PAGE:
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  1. #131
    CGW
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    Quote Originally Posted by DREW WILEY View Post
    PE - for once I've got to slightly disagree with you. As once a heavy 35mm film user, prior to converting
    to large format, I personally stopped using Kodachrome once they spun off the development to Kodalux
    and the processing got horrible. I heard the same story from other photographers, over and over. Then
    when the silver bullet of 120 Kodachrome came along, the processing disappeared almost as fast. It's a
    matter of reliablilty. Kodak repeatedly burned their own reputation among pros. They wiggle their little toe into the water and then pull it out if the temperature isn't just right. Typical of corporations that are
    just too big to manage properly and treat their minor divisions like unwanted stepchildren. I had friends
    who were put out of businesses a lab owners because they signed onto extremely expensive service
    contracts for scanners etc, then found out that just when they needed the service, Kodak had pulled
    out and left them high and dry. But even for a small fry like me back then, spending a week in the wilderness and then seeing a big scratch all across your roll of Kodachrome didn't inspire confidence.
    Pros stopped using Kodachrome in droves by the mid 90s when Velvia knocked it off photo editors' light tables. Processing quality was beside the point. Kodak bought some time with the revised Ektachromes but by 7-9 years ago the same pros dropped E6 materials for digital. There were lots of lab options besides Kodak. The accelerating collapse of film sales after about 2001 was unstoppable and had little to do with Kodak's management.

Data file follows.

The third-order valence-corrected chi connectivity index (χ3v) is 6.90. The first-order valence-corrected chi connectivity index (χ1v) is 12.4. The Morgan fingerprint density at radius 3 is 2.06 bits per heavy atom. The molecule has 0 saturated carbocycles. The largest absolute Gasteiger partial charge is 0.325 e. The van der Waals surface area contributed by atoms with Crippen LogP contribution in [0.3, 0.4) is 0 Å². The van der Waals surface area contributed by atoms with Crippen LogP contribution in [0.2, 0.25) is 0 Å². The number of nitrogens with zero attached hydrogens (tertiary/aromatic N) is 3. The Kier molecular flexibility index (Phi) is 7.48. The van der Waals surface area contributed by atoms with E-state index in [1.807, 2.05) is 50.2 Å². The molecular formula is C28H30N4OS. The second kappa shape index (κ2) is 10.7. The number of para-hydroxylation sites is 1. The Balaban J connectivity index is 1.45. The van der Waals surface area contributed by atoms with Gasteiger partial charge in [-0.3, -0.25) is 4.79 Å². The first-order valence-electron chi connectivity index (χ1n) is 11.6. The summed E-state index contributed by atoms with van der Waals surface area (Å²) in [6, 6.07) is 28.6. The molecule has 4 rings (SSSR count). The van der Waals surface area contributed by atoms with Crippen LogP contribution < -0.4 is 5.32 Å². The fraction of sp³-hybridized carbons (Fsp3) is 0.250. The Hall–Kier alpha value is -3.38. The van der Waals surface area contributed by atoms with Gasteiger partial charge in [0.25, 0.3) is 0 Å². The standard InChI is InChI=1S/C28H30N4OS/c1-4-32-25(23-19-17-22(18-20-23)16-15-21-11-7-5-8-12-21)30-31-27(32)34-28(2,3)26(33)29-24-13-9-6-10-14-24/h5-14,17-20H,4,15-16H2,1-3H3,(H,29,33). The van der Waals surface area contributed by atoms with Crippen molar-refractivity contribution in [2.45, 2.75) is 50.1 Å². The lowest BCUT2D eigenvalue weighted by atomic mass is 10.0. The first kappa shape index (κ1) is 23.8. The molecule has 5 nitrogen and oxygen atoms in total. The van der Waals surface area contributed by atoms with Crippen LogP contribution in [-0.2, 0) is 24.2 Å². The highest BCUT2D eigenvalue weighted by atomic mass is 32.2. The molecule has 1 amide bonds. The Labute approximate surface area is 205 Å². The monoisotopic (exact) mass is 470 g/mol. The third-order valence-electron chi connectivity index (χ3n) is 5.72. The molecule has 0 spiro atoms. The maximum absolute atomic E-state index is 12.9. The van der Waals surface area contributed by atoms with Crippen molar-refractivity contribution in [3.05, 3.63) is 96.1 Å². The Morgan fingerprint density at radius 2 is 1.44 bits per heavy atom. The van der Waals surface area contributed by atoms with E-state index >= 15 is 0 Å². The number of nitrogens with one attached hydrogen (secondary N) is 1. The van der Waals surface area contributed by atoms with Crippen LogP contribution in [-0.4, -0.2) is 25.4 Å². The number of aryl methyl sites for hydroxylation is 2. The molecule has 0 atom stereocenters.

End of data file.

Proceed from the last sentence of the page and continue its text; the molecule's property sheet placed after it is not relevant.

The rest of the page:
2. #132
    Photo Engineer's Avatar
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    Ummm, Drew, did you forget the Consent Decree by the US government?

    With that decree, Kodak could no longer sell Kodachrome with processing included, and they were forced to sell processing chemicals to others. So, what happened? Customers went for the cheaper processing and got the associated quality. It took a few years, but that is what happened. Same thing for E6 and C41 processing, but there the results were resoundingly better due to the simplicity of the processes.

    So, again, you have outside parties and the government which caused the decline in Kodachrome processing quality.

    PE

  3. #133

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    Quote Originally Posted by Photo Engineer View Post
    Ummm, Drew, did you forget the Consent Decree by the US government?

    With that decree, Kodak could no longer sell Kodachrome with processing included, and they were forced to sell processing chemicals to others. So, what happened? Customers went for the cheaper processing and got the associated quality. It took a few years, but that is what happened. Same thing for E6 and C41 processing, but there the results were resoundingly better due to the simplicity of the processes.

    So, again, you have outside parties and the government which caused the decline in Kodachrome processing quality.

    PE
    Here in the UK Kodachrome was always sold "Processing Paid by Kodak"...and was always processed by Kodak themselves at "P.O. Box 14, Hemel Hempstead, Herts".

    In the 70's -90's, the processing went to pieces, scratches, random blue spots,
    frames burnt by the heat-sealing of the card mounts, and dozens of amateur photographers deserted Kodachrome in despair, myself included.

    I went on a once-in-a-lifetime holiday to the Far East and Australia in 1994, using what I thought was the flagship films from the top manufacturer...K25 and K64...about 25% of the frames were unusable through Kodak's own crappy processing. Believe me, a free replacement film and a pro-forma apology letter doesn't put that right! Sorry, I admire your understandable loyalty, but you can't blame that on anyone other than the Almighty Kodak!

    I finally went back to Kodachrome in the last year...and found a tiny firm called Dwaynes who knocked spots off Kodak for Quality Control.

  4. #134
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    Hmmm, that would be the plant at Harrow.

    I know what prevailed here in the US. I cannot explain what happened in the UK.

    I do know that the evening news on NBS today is going to run a segment on Kodak according to local news. I look forward to what they say. And, based on a lot of factors, I have little loyalty left. I feel more betrayed than anything else, by the BOD of Kodak along with top management. I share the opinion of many Kodakers and ex Kodakers in this. I merely try to report what I know here and I was aware of US process problems and the reasons behind some of it. I did not know of the UK problem.